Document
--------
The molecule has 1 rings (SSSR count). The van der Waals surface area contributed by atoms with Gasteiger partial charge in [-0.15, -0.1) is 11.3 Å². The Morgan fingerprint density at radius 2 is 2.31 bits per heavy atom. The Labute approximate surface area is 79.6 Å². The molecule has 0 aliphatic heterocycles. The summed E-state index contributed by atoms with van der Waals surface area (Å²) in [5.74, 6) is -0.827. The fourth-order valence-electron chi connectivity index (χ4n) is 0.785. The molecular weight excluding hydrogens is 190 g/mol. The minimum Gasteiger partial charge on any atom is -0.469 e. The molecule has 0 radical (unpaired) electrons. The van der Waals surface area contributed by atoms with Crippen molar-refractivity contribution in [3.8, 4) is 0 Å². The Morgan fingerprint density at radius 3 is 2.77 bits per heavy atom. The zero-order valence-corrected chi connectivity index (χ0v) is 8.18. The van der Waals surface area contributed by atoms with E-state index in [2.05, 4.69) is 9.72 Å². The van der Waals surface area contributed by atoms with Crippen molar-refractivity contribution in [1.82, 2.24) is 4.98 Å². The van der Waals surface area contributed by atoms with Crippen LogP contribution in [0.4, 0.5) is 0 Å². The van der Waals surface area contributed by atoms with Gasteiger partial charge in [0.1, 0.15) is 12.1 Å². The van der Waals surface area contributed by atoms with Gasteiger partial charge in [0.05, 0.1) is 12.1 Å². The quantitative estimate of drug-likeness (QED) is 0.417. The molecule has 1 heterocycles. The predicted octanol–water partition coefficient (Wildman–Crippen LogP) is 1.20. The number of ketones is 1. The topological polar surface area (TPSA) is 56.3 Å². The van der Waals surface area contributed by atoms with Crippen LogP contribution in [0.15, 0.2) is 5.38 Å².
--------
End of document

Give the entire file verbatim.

The molecule has 1 rings (SSSR count). The van der Waals surface area contributed by atoms with Gasteiger partial charge in [-0.15, -0.1) is 11.3 Å². The Morgan fingerprint density at radius 2 is 2.31 bits per heavy atom. The Labute approximate surface area is 79.6 Å². The molecule has 0 aliphatic heterocycles. The summed E-state index contributed by atoms with van der Waals surface area (Å²) in [5.74, 6) is -0.827. The fourth-order valence-electron chi connectivity index (χ4n) is 0.785. The molecular weight excluding hydrogens is 190 g/mol. The minimum Gasteiger partial charge on any atom is -0.469 e. The molecule has 0 radical (unpaired) electrons. The van der Waals surface area contributed by atoms with Crippen molar-refractivity contribution in [3.8, 4) is 0 Å². The Morgan fingerprint density at radius 3 is 2.77 bits per heavy atom. The zero-order valence-corrected chi connectivity index (χ0v) is 8.18. The van der Waals surface area contributed by atoms with E-state index in [2.05, 4.69) is 9.72 Å². The van der Waals surface area contributed by atoms with Crippen molar-refractivity contribution in [1.82, 2.24) is 4.98 Å². The van der Waals surface area contributed by atoms with Crippen LogP contribution in [0.4, 0.5) is 0 Å². The van der Waals surface area contributed by atoms with Gasteiger partial charge in [0.1, 0.15) is 12.1 Å². The van der Waals surface area contributed by atoms with Gasteiger partial charge in [0.05, 0.1) is 12.1 Å². The quantitative estimate of drug-likeness (QED) is 0.417. The molecule has 1 heterocycles. The predicted octanol–water partition coefficient (Wildman–Crippen LogP) is 1.20. The number of ketones is 1. The topological polar surface area (TPSA) is 56.3 Å². The van der Waals surface area contributed by atoms with Crippen LogP contribution in [0.15, 0.2) is 5.38 Å².